...gets a call from
National Leadership Award
cut him off right there. "How much is it?"
"Three hundred dollars," he said, his tone now quite
Its a struggle
living in the world today what with war on the horizon, scandal and
vicious thievery in our corporations, obesity and low test-scores in
our citizenry, and a dearth of leadership in our politicians. Thats
why I was so excited when my assistant Christina beeped me on the walky-talky
one day last autumn, just before the primary elections, to tell me that
I had won an award.
"What do you mean an award?" I beeped back. "What kind
"You won a National Leadership Award. Congressman Tom Delay called
you in person!" she beeped.
"No." I beeped back in disbelief. Why would Congressman Delay
give me an award? I wondered. I tried to recount and list any possible
reasons for being so deserving of an actual award from congress. Perhaps
it was because I have been in business, running Bubbys, a perfectly
good restaurant, for twelve years, helping make Tribeca a community
before it was the most expensive real estate in the country. Perhaps
it was Bubbys proximity to the World Trade Center, and Delay was
only trying to exploit our traumatized neighborhood by having a few
poster-child posters made up: a blown-up four-color image of him giving
us the helpful handshake and the big wide smile. Or perhaps it was because
he found out that Bubbys is a sucker for giving donations to schools,
art openings, AIDS organizations, neighborhood functions, PTA meetings,
soccer teams, and the like, and maybe we surpassed some magical "petty
donors of America" mark that triggered congress to acknowledge
all those brownies and dinners for two. A bona fide plaque will come
out of this, I thought proudly.
I called my ex-step dad to tell him. "I won a National Leadership
Award," I said proudly.
"Thats great, son," he said. "What does that mean,
"I assume I at least get a plaque out of it," I answered smugly,
knowing full well that he didnt have any kind of National Leadership
Award plaque in his office. "I have to go," I said, "Well
talk soon." I called my mother, both of my ninety-something year
old grandmothers, and some friends I hadnt seen in
I wanted to find out the details of the award before I sent out a general
mass e-mail with the announcement or changed my stationery, so I called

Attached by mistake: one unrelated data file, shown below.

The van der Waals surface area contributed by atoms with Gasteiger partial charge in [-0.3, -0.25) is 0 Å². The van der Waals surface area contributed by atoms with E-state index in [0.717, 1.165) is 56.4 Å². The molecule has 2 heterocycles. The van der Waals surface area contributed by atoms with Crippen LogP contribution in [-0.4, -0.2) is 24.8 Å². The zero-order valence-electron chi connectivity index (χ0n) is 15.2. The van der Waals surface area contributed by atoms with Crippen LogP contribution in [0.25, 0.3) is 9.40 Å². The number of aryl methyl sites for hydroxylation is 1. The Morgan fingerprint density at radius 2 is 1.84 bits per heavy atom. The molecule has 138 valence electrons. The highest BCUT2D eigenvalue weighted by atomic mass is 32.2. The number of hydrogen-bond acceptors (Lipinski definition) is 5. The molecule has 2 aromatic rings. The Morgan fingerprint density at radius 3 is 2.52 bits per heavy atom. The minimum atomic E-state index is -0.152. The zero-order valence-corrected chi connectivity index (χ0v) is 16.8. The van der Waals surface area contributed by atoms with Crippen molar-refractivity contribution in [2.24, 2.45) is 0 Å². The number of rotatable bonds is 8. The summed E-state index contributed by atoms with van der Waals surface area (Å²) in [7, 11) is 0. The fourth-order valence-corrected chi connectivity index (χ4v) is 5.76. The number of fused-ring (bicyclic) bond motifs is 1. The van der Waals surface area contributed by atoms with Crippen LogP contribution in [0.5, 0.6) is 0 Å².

the number Christina had given me over the hand-held.
"Hello. This is House Whip Tom Delay. If you wouldnt mind
holding for one moment
" began the recording. It is a rude
product of this society that we are asked to telephone someone and then
are greeted by a machine with manners. It was at this point that I first
wondered if I even wanted this goddamned award. But, having already
told everyone about it, and requested special sensual favors from my
lovely wife for being such an esteemed citizen, it seemed worth the
time on hold to at least find out what this award was all about. I was
only on hold for about fifteen seconds before a charming young man answered.
"Thank you for calling Representative Delays Office, this
is Matt speaking."
"Yes Matt. I need to speak with Charleen." Christina had told
me to ask for Charleen.
"Yes Mr. Silver
" There was something very pop-psych
in the way he said yes when he meant no. "
is not available right now, but perhaps I can help you," he was
very accommodating and had a helpful tone in his voice. Im Matt
"Mr. Anderson, I received a call from Congressman Tom Delay this
afternoon regarding some kind of award I have supposedly been awarded,"
I explained dryly.
"Yes, Mr. Silver. Thats right. In fact, I would like to play
a message for you from Congressman Delay himself." Matt Anderson
was making me feel real proud right about then, something in his voice
just made my chest swell and the tears pool.
"A recording?" I asked.
"Yes," assured Matt Anderson, "hold on. Here is Tom Delay."
I heard the click of a button, then a moment of silence and then, the
voice of himself, "Hello, this is Congressman Tom Delay. Thank
you for taking time to call. The United States Congress needs to hear